Monthly Archives: September 2011

Knowledge for School SLP Certification

Throughout our posts we’ve identified issues concerning the readiness of SLP graduates to cope with the knowledge demands placed on them to serve special education pupils within the framework of IDEA. One must trace back to academic and clinical preparation requirements and experiences to see whether antecedent preparation is in place. The American Speech-Language Hearing Association is presently soliciting comments on its revised clinical certification standards.  Presently it is not possible to generalize about SLP academic preservice preparation in America. But we can posit the obligatory background knowledge SLPs need in 2011.  Accordingly, we are impressed with the opportunities graduates of the Brooklyn College (New York) have to take on-target coursework in special education supporting modern practice in schools. Every school speech-language pathologist should have the topical experiences described.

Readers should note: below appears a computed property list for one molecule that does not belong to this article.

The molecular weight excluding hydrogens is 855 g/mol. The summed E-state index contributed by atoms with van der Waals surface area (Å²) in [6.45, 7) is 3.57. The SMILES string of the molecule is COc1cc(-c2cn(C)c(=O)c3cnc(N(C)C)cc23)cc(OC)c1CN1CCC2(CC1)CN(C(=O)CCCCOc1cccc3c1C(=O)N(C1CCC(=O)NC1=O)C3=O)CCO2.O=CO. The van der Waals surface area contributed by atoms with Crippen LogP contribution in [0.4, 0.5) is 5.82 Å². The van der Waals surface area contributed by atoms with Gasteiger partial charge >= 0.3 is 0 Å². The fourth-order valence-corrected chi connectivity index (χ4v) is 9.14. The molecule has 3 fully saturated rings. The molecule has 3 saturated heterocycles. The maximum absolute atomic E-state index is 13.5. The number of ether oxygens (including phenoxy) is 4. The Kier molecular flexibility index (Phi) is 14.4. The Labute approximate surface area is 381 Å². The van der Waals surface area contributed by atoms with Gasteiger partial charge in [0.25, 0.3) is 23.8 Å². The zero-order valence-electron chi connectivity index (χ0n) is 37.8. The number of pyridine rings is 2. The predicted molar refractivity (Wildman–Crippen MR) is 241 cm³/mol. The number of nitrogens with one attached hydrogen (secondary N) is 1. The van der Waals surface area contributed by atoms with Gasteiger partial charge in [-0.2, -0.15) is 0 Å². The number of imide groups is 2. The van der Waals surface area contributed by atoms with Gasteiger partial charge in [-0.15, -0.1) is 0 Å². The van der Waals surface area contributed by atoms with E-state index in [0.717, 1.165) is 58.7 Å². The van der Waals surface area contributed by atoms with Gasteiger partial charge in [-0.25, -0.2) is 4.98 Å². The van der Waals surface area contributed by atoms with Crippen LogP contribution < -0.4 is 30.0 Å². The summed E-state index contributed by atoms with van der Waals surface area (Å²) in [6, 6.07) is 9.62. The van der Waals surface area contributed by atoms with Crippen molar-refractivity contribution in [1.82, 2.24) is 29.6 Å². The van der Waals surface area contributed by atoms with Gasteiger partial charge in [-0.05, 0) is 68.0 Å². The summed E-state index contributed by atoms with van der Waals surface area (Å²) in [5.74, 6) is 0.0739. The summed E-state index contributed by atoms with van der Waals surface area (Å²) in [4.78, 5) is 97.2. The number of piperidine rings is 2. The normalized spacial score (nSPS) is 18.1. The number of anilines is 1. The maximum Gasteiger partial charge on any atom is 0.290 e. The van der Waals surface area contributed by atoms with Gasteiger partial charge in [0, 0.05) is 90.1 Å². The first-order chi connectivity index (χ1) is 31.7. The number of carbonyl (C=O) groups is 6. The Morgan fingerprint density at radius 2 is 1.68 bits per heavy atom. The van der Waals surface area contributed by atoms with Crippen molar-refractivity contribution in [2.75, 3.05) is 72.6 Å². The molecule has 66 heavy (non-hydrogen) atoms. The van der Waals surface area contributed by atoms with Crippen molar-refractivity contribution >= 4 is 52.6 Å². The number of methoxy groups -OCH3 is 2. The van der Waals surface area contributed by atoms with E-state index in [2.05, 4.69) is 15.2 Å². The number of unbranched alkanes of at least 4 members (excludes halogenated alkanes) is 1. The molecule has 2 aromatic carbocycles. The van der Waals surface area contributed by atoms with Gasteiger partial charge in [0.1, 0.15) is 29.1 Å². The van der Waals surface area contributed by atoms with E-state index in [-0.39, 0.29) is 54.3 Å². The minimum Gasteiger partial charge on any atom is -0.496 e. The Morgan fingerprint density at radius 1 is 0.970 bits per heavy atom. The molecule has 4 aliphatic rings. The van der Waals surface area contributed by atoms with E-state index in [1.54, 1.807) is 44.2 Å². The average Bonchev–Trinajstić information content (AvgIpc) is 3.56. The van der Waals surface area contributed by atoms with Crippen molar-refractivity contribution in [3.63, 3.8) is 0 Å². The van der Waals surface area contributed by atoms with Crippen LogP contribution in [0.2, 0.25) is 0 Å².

Educ 7672T Teaching in Least Restrictive Environments

30 hours plus conference; 3 credits

Strategies to integrate and support students with special needs in least

restrictive environments. System and organizational change theories and

strategies for developing models of inclusive education. Focus on curriculum

and collaborative processes with other professionals including co-teaching,

consultative, and itinerant models. Engagement of family members in